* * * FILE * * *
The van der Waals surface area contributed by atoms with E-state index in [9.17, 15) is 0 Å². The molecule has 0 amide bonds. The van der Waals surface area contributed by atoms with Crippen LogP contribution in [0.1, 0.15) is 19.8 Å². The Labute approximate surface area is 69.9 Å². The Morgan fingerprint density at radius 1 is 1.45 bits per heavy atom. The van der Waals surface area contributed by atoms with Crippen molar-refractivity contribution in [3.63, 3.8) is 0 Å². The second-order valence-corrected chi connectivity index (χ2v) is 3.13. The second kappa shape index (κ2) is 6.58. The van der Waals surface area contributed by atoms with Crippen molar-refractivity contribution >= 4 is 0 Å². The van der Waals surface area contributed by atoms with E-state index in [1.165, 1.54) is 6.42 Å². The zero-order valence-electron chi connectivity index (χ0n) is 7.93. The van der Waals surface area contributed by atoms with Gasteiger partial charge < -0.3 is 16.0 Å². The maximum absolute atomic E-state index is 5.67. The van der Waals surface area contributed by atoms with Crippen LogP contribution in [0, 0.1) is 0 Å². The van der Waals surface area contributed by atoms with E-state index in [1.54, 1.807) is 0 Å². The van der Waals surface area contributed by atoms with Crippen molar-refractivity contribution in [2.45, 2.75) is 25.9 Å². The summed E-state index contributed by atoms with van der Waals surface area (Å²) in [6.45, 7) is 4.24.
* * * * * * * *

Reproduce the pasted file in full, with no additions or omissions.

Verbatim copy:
The van der Waals surface area contributed by atoms with E-state index in [9.17, 15) is 0 Å². The molecule has 0 amide bonds. The van der Waals surface area contributed by atoms with Crippen LogP contribution in [0.1, 0.15) is 19.8 Å². The Labute approximate surface area is 69.9 Å². The Morgan fingerprint density at radius 1 is 1.45 bits per heavy atom. The van der Waals surface area contributed by atoms with Crippen molar-refractivity contribution in [3.63, 3.8) is 0 Å². The second-order valence-corrected chi connectivity index (χ2v) is 3.13. The second kappa shape index (κ2) is 6.58. The van der Waals surface area contributed by atoms with Crippen molar-refractivity contribution >= 4 is 0 Å². The van der Waals surface area contributed by atoms with E-state index in [1.165, 1.54) is 6.42 Å². The zero-order valence-electron chi connectivity index (χ0n) is 7.93. The van der Waals surface area contributed by atoms with Gasteiger partial charge < -0.3 is 16.0 Å². The maximum absolute atomic E-state index is 5.67. The van der Waals surface area contributed by atoms with Crippen LogP contribution in [0, 0.1) is 0 Å². The van der Waals surface area contributed by atoms with E-state index in [1.54, 1.807) is 0 Å². The van der Waals surface area contributed by atoms with Crippen molar-refractivity contribution in [2.45, 2.75) is 25.9 Å². The summed E-state index contributed by atoms with van der Waals surface area (Å²) in [6.45, 7) is 4.24.